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Panel Asked to Revive Wrongful Death Case Over Gun Trigger

A shot from a Remington rifle killed a boy and landed his older brother in prison. Arguing Remington concealed a trigger defect, their father asked a Fifth Circuit panel Wednesday to reinstate wrongful death claims against the gun maker.

HOUSTON (CN) - A shot from a Remington rifle killed a boy and landed his older brother in prison. Arguing Remington concealed a trigger defect, their father asked a Fifth Circuit panel Wednesday to reinstate wrongful death claims against the gun maker.

Sitting on a couch in the living room of his Mississippi home in June 2011 with a Remington rifle in his lap, Zachary Stringer, then 15, got up and the gun fired. The bullet hit his 11-year-old brother Justin Stringer in the head and killed him.

Police arrested Zachary on murder charges six days later, the day of Justin’s funeral.

Though Zachary maintained he never touched the trigger, a forensic scientist at the Mississippi Crime Laboratory determined the rifle was in “good working order.”

Her testimony led a jury to convict Zachary of manslaughter charges and he was sentenced to 20 years in prison. Relying on the same testimony, the Mississippi Supreme Court upheld the conviction.

Attorneys for Zachary and Roger Stringer, the boys’ father, told the Fifth Circuit panel at the Houston federal courthouse Wednesday that because such forensic exams are considered the “gold standard” of investigations, Roger accepted the state examiner’s conclusion the gun was not defective.

But with one son in prison and another dead, Roger fixated on the rifle, which he’d bought as a Christmas present for Zachary. Questions replayed in his mind: Could the forensic scientist be mistaken? Is Zachary telling the truth?

He checked Remington’s website in March 2015 and found the company had issued a recall in April 2014 for the same Remington Model 700 with an X-Mark Pro brand trigger, including this ominous warning: “STOP USING YOUR RIFLE. Any unintended discharge has the potential for causing injury or death.”

Remington said in the recall notice that too much of a bonding agent might have been applied in assembling the triggers.

Roger and Zachary filed a wrongful death-product liability lawsuit against Remington in March 2018. Under Mississippi law, they had three years to bring such claims from the day Justin died.

But their attorneys argued that because Remington had fraudulently concealed anything was wrong with the rifles for years, despite numerous reports of similar random discharges, their claims should be tolled.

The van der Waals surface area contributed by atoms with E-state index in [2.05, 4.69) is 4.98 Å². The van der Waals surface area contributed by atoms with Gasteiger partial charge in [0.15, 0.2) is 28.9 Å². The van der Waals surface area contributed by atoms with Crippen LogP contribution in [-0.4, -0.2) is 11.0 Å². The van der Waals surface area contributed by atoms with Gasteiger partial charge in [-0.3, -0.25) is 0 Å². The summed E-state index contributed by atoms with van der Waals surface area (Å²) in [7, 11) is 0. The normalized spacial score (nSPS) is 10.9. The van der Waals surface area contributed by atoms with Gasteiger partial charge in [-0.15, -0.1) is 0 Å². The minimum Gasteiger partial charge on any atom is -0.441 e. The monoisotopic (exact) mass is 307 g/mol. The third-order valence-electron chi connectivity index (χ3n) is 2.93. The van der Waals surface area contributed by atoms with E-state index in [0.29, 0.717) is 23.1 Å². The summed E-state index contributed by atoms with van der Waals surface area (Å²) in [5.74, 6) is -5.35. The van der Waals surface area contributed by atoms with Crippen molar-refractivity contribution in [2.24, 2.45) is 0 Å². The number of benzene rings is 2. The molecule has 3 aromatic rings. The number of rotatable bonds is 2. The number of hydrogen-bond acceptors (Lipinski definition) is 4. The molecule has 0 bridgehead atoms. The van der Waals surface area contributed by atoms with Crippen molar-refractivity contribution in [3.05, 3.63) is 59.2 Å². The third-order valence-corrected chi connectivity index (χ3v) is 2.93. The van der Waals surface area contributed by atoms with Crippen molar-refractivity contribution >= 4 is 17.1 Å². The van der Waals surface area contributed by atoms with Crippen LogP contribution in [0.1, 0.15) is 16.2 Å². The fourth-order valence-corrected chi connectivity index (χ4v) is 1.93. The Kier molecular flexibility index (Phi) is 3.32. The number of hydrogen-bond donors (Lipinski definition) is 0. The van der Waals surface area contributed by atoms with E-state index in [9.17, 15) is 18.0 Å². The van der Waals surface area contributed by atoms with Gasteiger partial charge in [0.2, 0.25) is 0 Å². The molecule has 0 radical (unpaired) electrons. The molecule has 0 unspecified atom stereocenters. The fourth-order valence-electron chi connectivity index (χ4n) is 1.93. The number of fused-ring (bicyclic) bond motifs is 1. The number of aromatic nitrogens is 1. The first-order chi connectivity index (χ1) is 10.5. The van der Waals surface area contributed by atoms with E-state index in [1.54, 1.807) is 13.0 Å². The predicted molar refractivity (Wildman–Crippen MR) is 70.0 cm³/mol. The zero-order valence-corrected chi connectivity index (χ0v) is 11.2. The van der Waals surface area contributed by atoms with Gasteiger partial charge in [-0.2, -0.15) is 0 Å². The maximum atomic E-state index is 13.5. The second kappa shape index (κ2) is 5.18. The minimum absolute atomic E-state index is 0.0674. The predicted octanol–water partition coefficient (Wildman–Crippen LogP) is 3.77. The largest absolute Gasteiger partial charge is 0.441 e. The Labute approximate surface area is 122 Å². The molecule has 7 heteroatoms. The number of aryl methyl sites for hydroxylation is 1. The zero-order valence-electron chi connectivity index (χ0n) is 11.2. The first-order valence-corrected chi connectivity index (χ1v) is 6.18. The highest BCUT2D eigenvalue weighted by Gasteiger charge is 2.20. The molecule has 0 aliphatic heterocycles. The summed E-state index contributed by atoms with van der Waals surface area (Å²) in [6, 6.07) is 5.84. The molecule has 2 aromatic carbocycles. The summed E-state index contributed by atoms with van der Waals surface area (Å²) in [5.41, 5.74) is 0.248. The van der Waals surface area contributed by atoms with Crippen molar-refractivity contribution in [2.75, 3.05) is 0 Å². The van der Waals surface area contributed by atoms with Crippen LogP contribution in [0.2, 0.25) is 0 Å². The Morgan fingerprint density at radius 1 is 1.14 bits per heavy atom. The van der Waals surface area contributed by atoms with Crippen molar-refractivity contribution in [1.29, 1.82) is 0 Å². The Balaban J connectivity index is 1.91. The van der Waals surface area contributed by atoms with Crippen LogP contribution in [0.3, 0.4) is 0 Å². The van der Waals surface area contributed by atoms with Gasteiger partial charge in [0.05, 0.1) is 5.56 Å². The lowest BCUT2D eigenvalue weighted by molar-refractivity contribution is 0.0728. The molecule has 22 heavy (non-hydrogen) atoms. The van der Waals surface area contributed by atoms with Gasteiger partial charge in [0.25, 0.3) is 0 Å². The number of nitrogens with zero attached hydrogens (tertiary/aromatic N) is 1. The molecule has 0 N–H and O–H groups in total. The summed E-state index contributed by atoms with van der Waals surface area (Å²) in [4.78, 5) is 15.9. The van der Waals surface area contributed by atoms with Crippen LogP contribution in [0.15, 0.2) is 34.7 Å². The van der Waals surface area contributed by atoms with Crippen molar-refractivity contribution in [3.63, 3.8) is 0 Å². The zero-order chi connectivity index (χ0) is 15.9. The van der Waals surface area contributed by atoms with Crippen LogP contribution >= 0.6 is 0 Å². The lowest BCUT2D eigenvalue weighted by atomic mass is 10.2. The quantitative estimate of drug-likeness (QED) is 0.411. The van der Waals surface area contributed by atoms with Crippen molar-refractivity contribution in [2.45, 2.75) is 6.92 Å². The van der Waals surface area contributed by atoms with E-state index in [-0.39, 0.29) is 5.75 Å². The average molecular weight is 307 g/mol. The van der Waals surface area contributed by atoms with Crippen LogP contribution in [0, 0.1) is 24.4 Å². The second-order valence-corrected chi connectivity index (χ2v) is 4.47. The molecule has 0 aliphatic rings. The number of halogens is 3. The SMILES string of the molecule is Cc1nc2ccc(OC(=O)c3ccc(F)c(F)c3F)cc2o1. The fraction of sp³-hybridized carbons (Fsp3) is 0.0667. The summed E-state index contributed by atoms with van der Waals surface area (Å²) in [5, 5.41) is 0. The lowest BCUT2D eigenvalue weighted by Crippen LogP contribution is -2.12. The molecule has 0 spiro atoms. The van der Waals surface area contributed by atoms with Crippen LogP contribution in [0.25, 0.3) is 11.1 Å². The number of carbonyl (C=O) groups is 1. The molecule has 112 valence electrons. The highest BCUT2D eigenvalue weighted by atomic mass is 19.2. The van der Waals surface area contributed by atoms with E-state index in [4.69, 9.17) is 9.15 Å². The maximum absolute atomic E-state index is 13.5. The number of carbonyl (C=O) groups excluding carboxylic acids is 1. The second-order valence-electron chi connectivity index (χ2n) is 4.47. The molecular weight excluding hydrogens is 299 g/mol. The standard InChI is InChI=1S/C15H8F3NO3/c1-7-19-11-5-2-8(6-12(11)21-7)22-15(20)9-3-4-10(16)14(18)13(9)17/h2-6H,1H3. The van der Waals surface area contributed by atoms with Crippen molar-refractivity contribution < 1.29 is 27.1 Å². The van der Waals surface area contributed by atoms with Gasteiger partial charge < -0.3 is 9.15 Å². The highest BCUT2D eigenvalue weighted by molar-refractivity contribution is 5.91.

U.S. District Judge Keith Starrett granted Remington’s motion to dismiss with prejudice in July 2018, finding Roger had not done due diligence to discovery any fraud.

At Wednesday’s hearing, the Stringers’ attorney Jennifer Willis said there had been reports of Remington rifles misfiring as early as 2006, but the company released a statement in 2010 saying the Model 700 had been free of any defects since it was first produced.

“This is still on the internet. I downloaded this yesterday,” she said.

But U.S. Circuit Judge Andrew Oldham, a Donald Trump appointee, put her on the defensive.

“Do you have a case, a Mississippi case would be great, but from anywhere in the country that found fraudulent concealment exists after a public recall?” he asked.

“I don’t think there is one. And it’s not that I didn’t look,” Willis said. But she said Remington should have done more to get the word out.

“Sticking it on your website doesn’t work,” she added. She said the gun maker could have sent out mailers, and run magazine and newspaper ads.

Remington’s attorney, Andrew Lothson with the Chicago firm Swanson, Martin and Bell, played up Oldham’s question.

“There’s not a case in this country that following a publicly announced recall there can be fraudulent concealment,” he said.

But U.S. Circuit Judge Jacques Wiener, a George H.W. Bush appointee, asked why Remington had not come forward about problems with the rifle during Zachary’s criminal trial.

“I’ve shot Remington all my life,” said the 85-year-old Weiner. “With the possible exception of Winchester, it has the best reputation in the world. For them not to have mentioned anything during Zachary’s criminal trial is a significant factor in this case.”

Lothson said Remington had no duty to contact the Stringers. He said because Zachary himself didn’t believe the state forensic examiner’s conclusion, the Stringers had a duty to investigate the gun.

Willis, the Stringers’ attorney, told the panel even if the statute of limitations had expired on Roger’s claims, they did not on Zachary’s, because under Mississippi law the clock did not start on them until he turned 18.

Lothson said that argument should be excluded because it was being raised for the first time, a fact the Stringers’ counsel conceded.

In closing arguments for the Stringers, their other attorney Gary Gambel played up Remington’s reputation for quality firearms, and said that reputation, coupled with the Stringers’ assumption that the state forensic scientist did a thorough investigation, should toll the family’s claims.

“Remington is an icon of American guns. Who would think they would put a defective gun on the market and leave it there for years?” said Gambel, a partner in the New Orleans firm Murphy, Sloss, Gambel & Tompkins.

U.S. Circuit Judge James Graves, a Barack Obama appointee, also sat on the panel, which did not say when they would issue a ruling.

Zachary was released from prison for good behavior in October 2016, five years into his sentence. Due to the numerous accounts of the Remington Model 700 spontaneously firing, he filed a motion with the Mississippi Supreme Court seeking to have his sentence vacated. The state high court granted his motion to pursue his claims before the criminal trial court.

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